Egg Artist - Tina Munford
Michigan egg artist Tina Munford laughingly states that she enrolled in the ‘School of Egg Breaks” (and that she has broken many) back in July 2001. When a friend showed her a souvenir from a trip to Africa, an Ostrich egg with an African animal scene carved into it, her interest was piqued. A friend gave her some ostrich and emu eggs to practice on and Tina began carving with her Dremel tool. “A few months later, I purchased a high speed carving tool,” said Tina “I was amazed at the things I could do that weren't possible with the Dremel tool.”
Finding other eggers online opened up a whole new world for Tina and gave her the opportunity to talk to many other egg artists. Over the last year and a half she has found inspiration – and teachers. “My mentor artists are so many, but the people I admire most in their work, and thank considerably for their help and patience are Gary LeMaster, and Ron Cheruka,” said Tina “They have been wonderful with tips and suggestions and always find time to answer my endless questions.” Tina went on to say that other than what these two egg artists along with the tips posted by other members of the All Egg Art group at http://groups.yahoo.com/group/alleggart, she has had no other training. Tina cannot say enough nice things about the egg artists she has corresponded with on-line. “My inspiration comes from looking at all of the wonderful things other eggers do. I get so many ideas just looking through the work of others. Egging has endless possibilities. I've never been involved with a better group of people than egg artists. They have been such a help to me!”
Tina has not limited herself to carving eggs, she has begun to explore other avenues of artistic expression via egging. Decorated eggs, such as the 'Garden Angel' below, combine carving with decorating eggs
The goose egg below was her first beading
attempt and a learning experience. "The next time I do it, I will go
around the egg with the beads and meet the oval design in the center, rather than
trying to go all around the oval the full area of the egg," states
Tina. "What happened at the end was a diamond shape in the middle of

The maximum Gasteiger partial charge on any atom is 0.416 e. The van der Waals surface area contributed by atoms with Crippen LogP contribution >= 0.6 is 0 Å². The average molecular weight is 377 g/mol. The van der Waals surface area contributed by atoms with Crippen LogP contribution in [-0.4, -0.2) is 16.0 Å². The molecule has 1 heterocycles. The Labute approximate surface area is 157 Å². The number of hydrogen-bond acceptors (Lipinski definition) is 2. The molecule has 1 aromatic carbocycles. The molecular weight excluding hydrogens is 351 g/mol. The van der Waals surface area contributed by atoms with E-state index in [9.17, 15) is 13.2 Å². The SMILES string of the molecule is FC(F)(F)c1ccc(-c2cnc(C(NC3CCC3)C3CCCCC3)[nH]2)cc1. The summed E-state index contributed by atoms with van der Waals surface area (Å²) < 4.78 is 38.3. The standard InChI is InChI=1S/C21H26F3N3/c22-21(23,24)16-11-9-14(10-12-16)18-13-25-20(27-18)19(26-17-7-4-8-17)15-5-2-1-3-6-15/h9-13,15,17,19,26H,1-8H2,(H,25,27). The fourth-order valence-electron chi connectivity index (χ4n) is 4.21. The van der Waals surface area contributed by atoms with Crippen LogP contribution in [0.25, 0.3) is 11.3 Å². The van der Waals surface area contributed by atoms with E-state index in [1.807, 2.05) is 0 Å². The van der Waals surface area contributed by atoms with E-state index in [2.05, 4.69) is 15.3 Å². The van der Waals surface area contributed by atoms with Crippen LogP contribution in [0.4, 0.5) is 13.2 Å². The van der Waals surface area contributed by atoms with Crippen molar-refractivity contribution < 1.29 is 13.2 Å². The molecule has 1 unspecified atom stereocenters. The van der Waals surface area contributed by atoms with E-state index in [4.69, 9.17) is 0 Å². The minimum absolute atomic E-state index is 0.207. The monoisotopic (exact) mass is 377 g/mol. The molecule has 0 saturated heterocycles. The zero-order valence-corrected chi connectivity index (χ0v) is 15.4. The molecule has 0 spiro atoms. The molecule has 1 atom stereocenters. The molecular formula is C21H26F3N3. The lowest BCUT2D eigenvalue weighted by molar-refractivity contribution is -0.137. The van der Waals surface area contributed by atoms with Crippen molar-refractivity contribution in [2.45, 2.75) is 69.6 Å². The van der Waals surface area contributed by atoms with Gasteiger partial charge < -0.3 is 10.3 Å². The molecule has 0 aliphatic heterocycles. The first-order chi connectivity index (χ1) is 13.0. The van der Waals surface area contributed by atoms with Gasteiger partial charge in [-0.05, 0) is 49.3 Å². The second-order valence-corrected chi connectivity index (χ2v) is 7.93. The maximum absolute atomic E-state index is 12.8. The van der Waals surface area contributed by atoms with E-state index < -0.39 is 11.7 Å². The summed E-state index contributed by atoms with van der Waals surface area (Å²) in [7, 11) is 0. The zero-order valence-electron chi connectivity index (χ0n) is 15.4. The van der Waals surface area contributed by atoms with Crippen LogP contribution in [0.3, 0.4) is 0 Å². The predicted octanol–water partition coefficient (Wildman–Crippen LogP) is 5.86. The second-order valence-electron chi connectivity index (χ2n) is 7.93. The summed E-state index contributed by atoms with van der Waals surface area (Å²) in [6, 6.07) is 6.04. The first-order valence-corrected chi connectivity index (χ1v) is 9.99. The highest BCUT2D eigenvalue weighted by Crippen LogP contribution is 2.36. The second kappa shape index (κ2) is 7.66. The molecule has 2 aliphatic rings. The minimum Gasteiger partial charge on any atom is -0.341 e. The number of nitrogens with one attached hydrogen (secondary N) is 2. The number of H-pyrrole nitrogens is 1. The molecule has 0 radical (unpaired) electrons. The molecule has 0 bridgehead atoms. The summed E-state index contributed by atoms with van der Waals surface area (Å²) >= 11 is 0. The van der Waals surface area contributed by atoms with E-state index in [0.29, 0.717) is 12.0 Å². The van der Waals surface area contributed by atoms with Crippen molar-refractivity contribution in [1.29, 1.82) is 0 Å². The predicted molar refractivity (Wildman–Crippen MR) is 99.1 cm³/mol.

the back that was tough to work with and I didn't like the look of it."
(see photo to the right, below). She went on to say that she would use a
different, easier to work with bead. The beaded rhea egg to the right is a
later effort and a comparison of the two shows how working horizontally rather
than vertically can affect the look of the finished product.
Tina has explored many forms of egg art and learned that the piece itself can be not only beautiful, but functional as well. Her designs may incorporate a clock or thermometer, hold jewelry (like the ring case shown to the left and right) or even serve as a lamp like the two works of art below. The ostrich egg lamp screens are highly carved and shown here lit. The lamp to the left below utilized a base from a damaged lamp purchased at reduced prices for that reason. After the shade was completed, she attached the fringe and gave the lamp a new lease on life. Both these shade are carved all the way around and were very time consuming to do.
Despite the many forms of egg art that Tina has explored and continues to investigate, she says her favorite egg is the Tumbling Blocks Emu Egg pictured to the left. Completed in December 2001, she states “It took time and patience, and played tricks on my eyes during the process, but when it was completed I was very happy with it. There wasn't a better way to practice getting down the white areas on an Emu egg than this one.”
Tina continues to experiment with new methods of egging. In the picture below
All in all, Tina is a very busy lady.
Visit Tina Munford's website, Egg-stasy™ Creations to view more of her work.